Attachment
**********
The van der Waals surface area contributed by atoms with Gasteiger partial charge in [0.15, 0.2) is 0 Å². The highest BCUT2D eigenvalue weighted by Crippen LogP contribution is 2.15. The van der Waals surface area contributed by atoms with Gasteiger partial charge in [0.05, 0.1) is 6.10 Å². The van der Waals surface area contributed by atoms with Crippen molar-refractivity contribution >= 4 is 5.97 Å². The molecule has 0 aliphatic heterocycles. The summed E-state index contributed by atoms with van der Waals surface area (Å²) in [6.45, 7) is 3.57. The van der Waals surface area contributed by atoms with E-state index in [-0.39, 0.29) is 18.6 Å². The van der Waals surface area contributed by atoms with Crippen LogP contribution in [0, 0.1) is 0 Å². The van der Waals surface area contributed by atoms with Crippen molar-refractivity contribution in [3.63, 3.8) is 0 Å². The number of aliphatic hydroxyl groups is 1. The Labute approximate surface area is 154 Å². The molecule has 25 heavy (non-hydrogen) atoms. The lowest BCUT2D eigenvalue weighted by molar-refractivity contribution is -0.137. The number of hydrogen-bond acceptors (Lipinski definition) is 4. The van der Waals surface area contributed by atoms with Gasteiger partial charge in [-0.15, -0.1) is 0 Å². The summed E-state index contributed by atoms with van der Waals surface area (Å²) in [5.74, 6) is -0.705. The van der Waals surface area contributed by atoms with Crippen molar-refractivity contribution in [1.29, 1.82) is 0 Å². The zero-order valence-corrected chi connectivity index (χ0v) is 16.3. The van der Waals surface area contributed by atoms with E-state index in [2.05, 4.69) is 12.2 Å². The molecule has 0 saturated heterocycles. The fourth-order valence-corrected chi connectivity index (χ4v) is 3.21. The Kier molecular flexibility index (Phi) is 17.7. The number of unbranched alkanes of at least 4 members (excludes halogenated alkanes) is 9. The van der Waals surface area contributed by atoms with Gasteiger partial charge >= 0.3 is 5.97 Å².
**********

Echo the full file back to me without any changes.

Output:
The van der Waals surface area contributed by atoms with Gasteiger partial charge in [0.15, 0.2) is 0 Å². The highest BCUT2D eigenvalue weighted by Crippen LogP contribution is 2.15. The van der Waals surface area contributed by atoms with Gasteiger partial charge in [0.05, 0.1) is 6.10 Å². The van der Waals surface area contributed by atoms with Crippen molar-refractivity contribution >= 4 is 5.97 Å². The molecule has 0 aliphatic heterocycles. The summed E-state index contributed by atoms with van der Waals surface area (Å²) in [6.45, 7) is 3.57. The van der Waals surface area contributed by atoms with E-state index in [-0.39, 0.29) is 18.6 Å². The van der Waals surface area contributed by atoms with Crippen LogP contribution in [0, 0.1) is 0 Å². The van der Waals surface area contributed by atoms with Crippen molar-refractivity contribution in [3.63, 3.8) is 0 Å². The number of aliphatic hydroxyl groups is 1. The Labute approximate surface area is 154 Å². The molecule has 25 heavy (non-hydrogen) atoms. The lowest BCUT2D eigenvalue weighted by molar-refractivity contribution is -0.137. The number of hydrogen-bond acceptors (Lipinski definition) is 4. The van der Waals surface area contributed by atoms with Gasteiger partial charge in [-0.15, -0.1) is 0 Å². The summed E-state index contributed by atoms with van der Waals surface area (Å²) in [5.74, 6) is -0.705. The van der Waals surface area contributed by atoms with Crippen molar-refractivity contribution in [1.29, 1.82) is 0 Å². The zero-order valence-corrected chi connectivity index (χ0v) is 16.3. The van der Waals surface area contributed by atoms with E-state index in [2.05, 4.69) is 12.2 Å². The molecule has 0 saturated heterocycles. The fourth-order valence-corrected chi connectivity index (χ4v) is 3.21. The Kier molecular flexibility index (Phi) is 17.7. The number of unbranched alkanes of at least 4 members (excludes halogenated alkanes) is 9. The van der Waals surface area contributed by atoms with Gasteiger partial charge >= 0.3 is 5.97 Å².